Questioning “to-do” or “not-to-do” list
- Ask meaty questions … not one-word answer questions.
- Ask open-ended questions!
- Don’t announce questions as easy or difficult.
- Give students time to think about your question.
- Ask a question, give time to think … then call on a student.
- Don’t answer your own questions.
- Don’t repeat a student’s answer. Instead ask another student to explain if clarification is needed.
- Ask the follow-up question … “Why?” or “How do you know” or “Can you elaborate?”
- Use your poker face during discourse – don’t give your thoughts away with facial expressions.
- Invite student questions as much as possible!
- Use questioning as a teaching tool in place of the standard lecture.
- Don’t use questions as a disciplinary tool.
In Teaching Numeracy: 9 Critical Habits to Ignite Mathematical Thinking, Pearse and Walton stress the importance of preplanned high level thinking questions. Most of us have heard of research that says in most classes teachers ask mostly low level questions. It takes specific planning to be sure to use worthwhile questions. Rarely will they just happen.
I have found a few resources to use to help me in preparing good questions.
1. I love the NRICH Enriching Mathematics site! It is many excellent resources from articles to challenging problems! This article, Developing a Classroom Culture That Supports a Problem-solving Approach to Mathematics, caught my attention. The author offers ways to think about the questions you ask, how to group them, and possible question stems. Check it out!
2. Want to use Socratic Questioning? This blog post explains six categories of Socratic questions and provides question stems for each category! Excellent resource!
3. At the Ontario Ministry of Education, there is an excellent article entitled, "Asking Effective Questions." In the article there are eight tips for asking effective questions. Additionally there are many, many questions or question stems providing an amazing framework for asking good questions. Keeping such a list of questions or question stems handy when planning is helpful in designing optimal questions. In addition to keeping lists handy, using a template for planning discussion around a problem or question is useful. The book Intentional Talk has such templates. Those templates are free right now on the Stenhouse Publishers website. You can also preview the entire book for free there as well.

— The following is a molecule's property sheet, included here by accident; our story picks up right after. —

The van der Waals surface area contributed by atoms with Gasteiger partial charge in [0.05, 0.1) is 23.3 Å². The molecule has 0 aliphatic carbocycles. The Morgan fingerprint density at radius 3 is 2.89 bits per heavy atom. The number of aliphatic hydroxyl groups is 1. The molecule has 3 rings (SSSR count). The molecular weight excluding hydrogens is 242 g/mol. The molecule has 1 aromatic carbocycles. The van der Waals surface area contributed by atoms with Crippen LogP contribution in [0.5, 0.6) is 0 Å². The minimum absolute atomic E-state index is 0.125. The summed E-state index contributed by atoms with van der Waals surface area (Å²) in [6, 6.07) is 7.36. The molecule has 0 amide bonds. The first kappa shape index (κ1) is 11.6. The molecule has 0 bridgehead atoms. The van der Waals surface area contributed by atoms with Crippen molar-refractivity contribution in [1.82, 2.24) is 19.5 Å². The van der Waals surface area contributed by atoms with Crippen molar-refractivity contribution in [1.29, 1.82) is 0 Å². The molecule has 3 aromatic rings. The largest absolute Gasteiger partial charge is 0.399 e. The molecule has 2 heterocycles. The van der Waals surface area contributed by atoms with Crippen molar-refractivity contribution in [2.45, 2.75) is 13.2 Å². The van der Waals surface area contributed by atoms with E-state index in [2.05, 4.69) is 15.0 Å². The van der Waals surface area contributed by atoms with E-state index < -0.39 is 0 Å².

4. Another book to have on your shelf is this book by Schuster and Anderson. The book is set up by strands in math. The questions are open-ended and challenging. For example: "Carla and Fiona are having a mathematical debate about the equation y = 1/2 x + 3. Carla thinks that every time y changes by one, x changes by 2. Fiona thinks that every time y changes by one-half, x changes by one. What do you think?"
5. I like yet another book for its ideas on differentiating. It is also organized in strands. For each topic, the authors, Small and Lin, provide ideas for open questions and 2 parallel questions at different levels. One example that caught my eye is: "Another function is a lot like the given function. What might it be? Option 1: y = 3x^2 + 4 Option 2: y = 3^x. Follow up questions are provided: What happens to your function when x gets big? When x is quite small? What kinds of things might you change but still have a similar function? What would you choose not to change?
Do you have resources to help you plan deep, thought-provoking questions? Share resources in the comments!
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